How do rice farmers preserve and enhance the environment while ensuring their crop will bring in a profit?

A major contributor is the farmers' use of the Integrated Pest Management system supported by Texas A&M University scientists and Texas Cooperative Extension agents. This method of pest control focuses on long-term prevention and damage control through a combination of techniques that rely on diligent crop monitoring. These include biological control, habitat manipulation, modification of cultural practices, and use of resistant varieties. Pesticides are used only after monitoring indicates a need, and they are applied in ways that minimize risks to health and the environment.

In Jefferson County, the rice IPM program is coordinated and implemented by Extension agent Kelby Boldt, with input and training from Texas Agricultural Experiment Station scientists who specialize in rice research. According to Boldt, adequate training for the program's field scouts is critical to its success.

“To try and keep the costs down for the farmers, we often rely on college students to fill the scout position,” Boldt said. “That means they may come to us with very little knowledge of rice production practices, so we have to invest several weeks at the beginning of the year to train them properly.”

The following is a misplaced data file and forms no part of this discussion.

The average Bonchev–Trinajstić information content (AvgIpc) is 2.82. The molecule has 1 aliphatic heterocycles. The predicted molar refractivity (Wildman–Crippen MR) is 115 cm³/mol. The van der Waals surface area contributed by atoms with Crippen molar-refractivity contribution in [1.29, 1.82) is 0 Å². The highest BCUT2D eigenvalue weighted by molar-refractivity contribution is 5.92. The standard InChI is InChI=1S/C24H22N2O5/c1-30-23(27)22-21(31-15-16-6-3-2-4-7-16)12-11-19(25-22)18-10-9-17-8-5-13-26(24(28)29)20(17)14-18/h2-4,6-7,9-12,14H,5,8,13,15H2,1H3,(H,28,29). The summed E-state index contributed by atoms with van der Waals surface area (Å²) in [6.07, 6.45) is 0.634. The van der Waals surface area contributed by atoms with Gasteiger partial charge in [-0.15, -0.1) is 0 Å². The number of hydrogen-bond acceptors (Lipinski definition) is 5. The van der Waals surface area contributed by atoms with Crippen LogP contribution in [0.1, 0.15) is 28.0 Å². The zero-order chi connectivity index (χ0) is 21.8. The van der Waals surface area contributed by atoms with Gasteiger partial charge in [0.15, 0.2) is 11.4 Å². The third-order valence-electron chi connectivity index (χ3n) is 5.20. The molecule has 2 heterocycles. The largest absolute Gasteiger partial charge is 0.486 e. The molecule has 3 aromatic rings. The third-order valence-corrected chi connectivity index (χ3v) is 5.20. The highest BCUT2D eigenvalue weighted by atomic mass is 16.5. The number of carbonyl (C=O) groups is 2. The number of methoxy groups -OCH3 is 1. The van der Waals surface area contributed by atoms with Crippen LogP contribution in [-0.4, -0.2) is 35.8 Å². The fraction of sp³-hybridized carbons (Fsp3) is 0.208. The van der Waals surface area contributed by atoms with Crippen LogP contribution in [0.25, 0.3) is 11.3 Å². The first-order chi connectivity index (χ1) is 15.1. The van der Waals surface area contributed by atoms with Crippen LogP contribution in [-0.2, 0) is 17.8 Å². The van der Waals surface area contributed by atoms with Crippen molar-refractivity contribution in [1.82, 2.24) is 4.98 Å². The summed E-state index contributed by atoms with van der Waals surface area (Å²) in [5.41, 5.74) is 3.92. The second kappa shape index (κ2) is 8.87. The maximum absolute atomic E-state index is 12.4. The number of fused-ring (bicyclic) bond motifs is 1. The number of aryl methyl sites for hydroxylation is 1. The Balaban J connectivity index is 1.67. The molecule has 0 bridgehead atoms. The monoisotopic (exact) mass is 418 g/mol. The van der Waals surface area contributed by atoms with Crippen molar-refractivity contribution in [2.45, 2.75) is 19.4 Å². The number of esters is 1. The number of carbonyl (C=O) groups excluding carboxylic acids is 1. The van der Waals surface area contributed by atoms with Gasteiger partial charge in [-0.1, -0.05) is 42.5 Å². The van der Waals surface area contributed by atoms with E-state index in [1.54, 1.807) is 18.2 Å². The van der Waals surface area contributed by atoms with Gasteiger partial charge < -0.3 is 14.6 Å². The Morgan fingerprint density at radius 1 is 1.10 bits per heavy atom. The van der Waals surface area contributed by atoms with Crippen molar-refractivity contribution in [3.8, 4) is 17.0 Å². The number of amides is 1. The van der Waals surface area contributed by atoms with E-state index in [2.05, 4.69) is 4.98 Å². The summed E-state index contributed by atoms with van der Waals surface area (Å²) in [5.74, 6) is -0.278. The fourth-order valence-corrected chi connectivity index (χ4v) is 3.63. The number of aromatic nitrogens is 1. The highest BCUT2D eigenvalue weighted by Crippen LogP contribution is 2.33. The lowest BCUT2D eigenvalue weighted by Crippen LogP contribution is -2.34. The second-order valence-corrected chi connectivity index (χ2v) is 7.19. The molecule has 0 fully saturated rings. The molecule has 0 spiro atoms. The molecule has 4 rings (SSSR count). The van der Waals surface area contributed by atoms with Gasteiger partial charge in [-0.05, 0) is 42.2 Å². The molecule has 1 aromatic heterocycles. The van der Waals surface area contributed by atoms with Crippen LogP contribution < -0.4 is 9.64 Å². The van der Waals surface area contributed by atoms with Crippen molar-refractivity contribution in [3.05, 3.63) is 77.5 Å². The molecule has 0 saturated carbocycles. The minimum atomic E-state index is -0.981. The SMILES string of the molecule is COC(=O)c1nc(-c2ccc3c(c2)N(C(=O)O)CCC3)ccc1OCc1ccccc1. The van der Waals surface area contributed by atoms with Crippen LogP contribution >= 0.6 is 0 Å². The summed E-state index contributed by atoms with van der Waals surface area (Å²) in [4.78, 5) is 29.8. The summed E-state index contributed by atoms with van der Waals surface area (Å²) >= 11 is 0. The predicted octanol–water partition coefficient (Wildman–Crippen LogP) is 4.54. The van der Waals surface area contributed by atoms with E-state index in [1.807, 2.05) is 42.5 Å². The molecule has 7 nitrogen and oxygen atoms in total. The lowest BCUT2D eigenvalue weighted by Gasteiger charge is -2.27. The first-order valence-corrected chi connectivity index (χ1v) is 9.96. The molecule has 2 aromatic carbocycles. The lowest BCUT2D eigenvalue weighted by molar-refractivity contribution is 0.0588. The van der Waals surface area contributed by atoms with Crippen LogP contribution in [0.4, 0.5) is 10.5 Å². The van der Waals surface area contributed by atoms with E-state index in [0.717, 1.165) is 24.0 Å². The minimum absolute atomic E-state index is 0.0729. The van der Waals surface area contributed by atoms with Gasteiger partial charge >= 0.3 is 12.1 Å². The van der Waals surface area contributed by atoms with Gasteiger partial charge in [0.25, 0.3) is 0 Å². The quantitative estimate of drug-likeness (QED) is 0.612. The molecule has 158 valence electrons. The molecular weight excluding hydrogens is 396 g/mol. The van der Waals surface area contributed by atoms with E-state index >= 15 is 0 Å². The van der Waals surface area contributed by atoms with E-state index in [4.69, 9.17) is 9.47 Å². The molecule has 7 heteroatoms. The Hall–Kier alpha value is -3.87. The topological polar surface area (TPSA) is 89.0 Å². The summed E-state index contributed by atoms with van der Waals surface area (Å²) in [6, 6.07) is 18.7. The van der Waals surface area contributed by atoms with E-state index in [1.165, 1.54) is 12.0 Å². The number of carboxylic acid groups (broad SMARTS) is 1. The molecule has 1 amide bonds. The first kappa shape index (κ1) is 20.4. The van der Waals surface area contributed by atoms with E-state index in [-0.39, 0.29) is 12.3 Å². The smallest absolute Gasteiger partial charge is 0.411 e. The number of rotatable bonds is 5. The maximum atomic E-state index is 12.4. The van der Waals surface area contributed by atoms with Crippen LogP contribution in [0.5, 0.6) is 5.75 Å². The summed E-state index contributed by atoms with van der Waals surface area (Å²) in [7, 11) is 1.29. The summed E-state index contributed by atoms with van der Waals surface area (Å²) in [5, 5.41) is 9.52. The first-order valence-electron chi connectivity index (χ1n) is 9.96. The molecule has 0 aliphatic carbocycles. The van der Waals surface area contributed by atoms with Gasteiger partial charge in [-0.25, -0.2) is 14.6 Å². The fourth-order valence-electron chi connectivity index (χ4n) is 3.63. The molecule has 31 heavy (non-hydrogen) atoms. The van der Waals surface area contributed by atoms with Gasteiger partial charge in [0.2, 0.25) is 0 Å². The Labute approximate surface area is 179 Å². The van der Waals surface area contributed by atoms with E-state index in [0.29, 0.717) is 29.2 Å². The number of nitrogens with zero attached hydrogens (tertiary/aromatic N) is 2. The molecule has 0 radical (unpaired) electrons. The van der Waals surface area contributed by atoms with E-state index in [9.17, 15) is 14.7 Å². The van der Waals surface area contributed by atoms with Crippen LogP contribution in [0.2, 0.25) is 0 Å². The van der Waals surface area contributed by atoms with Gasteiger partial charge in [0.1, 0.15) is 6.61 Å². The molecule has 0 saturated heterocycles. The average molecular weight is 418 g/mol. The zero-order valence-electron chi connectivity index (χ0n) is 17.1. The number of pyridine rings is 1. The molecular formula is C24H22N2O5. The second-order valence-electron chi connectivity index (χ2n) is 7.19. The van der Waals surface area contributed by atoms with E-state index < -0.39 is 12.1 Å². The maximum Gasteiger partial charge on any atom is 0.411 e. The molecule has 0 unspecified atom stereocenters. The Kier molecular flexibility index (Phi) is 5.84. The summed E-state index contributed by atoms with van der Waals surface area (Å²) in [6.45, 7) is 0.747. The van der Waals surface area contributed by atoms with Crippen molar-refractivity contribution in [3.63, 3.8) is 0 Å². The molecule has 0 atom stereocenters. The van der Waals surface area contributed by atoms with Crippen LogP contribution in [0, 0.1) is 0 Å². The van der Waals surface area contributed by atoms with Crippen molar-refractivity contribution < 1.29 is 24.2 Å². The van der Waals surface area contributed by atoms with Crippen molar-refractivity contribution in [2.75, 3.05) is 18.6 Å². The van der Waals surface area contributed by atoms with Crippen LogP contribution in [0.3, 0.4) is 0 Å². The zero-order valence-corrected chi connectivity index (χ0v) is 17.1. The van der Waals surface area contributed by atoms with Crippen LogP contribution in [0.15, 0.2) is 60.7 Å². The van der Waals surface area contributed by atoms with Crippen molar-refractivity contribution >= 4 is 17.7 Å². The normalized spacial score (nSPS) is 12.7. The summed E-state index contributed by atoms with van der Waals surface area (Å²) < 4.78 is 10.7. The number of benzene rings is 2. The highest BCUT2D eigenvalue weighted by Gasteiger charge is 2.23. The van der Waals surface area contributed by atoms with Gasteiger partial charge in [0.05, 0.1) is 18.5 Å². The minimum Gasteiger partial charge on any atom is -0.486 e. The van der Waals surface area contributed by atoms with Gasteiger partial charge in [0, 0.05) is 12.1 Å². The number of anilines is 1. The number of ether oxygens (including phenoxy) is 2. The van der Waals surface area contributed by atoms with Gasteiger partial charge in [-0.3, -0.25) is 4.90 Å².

This involves time spent with the scientists at the Research Station, learning about rice physiology and morphology, soil and plant nutrition, pathology, and weed and insect control.

“By the time they complete their training at the center and we begin to walk the fields together, these guys are very knowledgeable in rice production,” Boldt said.

Jefferson County rice farmer Herbert Clubb has participated in the program since it began in 1998 and is quite satisfied with the results.

“I am a third-generation rice farmer in my 59th year of rice production,” he said, “so I know the importance of keeping a close watch on my fields. At my age, though, the problem is actually getting out there to cover 300 acres of flooded rice fields. When all the tallies are in, I think the benefits of the program are well worth the cost.”

Clubb has enrolled all of his acreage in the program, but Boldt says many farmers enroll only a small portion of their land and use the scouting reports as an indicator of what to look for in their other fields.